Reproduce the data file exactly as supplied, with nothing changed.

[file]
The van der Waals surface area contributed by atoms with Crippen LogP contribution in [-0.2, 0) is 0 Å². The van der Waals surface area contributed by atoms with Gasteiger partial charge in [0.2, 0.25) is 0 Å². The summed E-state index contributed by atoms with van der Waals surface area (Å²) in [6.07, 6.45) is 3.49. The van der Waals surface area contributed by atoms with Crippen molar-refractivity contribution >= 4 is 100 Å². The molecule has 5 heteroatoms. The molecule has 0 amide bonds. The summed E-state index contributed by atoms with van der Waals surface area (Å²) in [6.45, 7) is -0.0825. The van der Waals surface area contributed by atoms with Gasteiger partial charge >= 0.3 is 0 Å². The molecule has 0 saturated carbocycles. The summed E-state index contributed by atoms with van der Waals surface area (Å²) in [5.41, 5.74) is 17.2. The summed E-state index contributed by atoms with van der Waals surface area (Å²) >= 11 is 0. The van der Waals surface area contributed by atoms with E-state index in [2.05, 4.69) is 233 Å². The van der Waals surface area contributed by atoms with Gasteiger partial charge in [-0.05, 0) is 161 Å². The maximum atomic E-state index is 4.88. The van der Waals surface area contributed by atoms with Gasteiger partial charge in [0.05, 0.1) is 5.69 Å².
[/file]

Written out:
The van der Waals surface area contributed by atoms with Crippen LogP contribution in [-0.2, 0) is 0 Å². The van der Waals surface area contributed by atoms with Gasteiger partial charge in [0.2, 0.25) is 0 Å². The summed E-state index contributed by atoms with van der Waals surface area (Å²) in [6.07, 6.45) is 3.49. The van der Waals surface area contributed by atoms with Crippen molar-refractivity contribution >= 4 is 100 Å². The molecule has 5 heteroatoms. The molecule has 0 amide bonds. The summed E-state index contributed by atoms with van der Waals surface area (Å²) in [6.45, 7) is -0.0825. The van der Waals surface area contributed by atoms with Gasteiger partial charge >= 0.3 is 0 Å². The molecule has 0 saturated carbocycles. The summed E-state index contributed by atoms with van der Waals surface area (Å²) in [5.41, 5.74) is 17.2. The summed E-state index contributed by atoms with van der Waals surface area (Å²) >= 11 is 0. The van der Waals surface area contributed by atoms with E-state index in [2.05, 4.69) is 233 Å². The van der Waals surface area contributed by atoms with Gasteiger partial charge in [-0.05, 0) is 161 Å². The maximum atomic E-state index is 4.88. The van der Waals surface area contributed by atoms with Gasteiger partial charge in [0.05, 0.1) is 5.69 Å².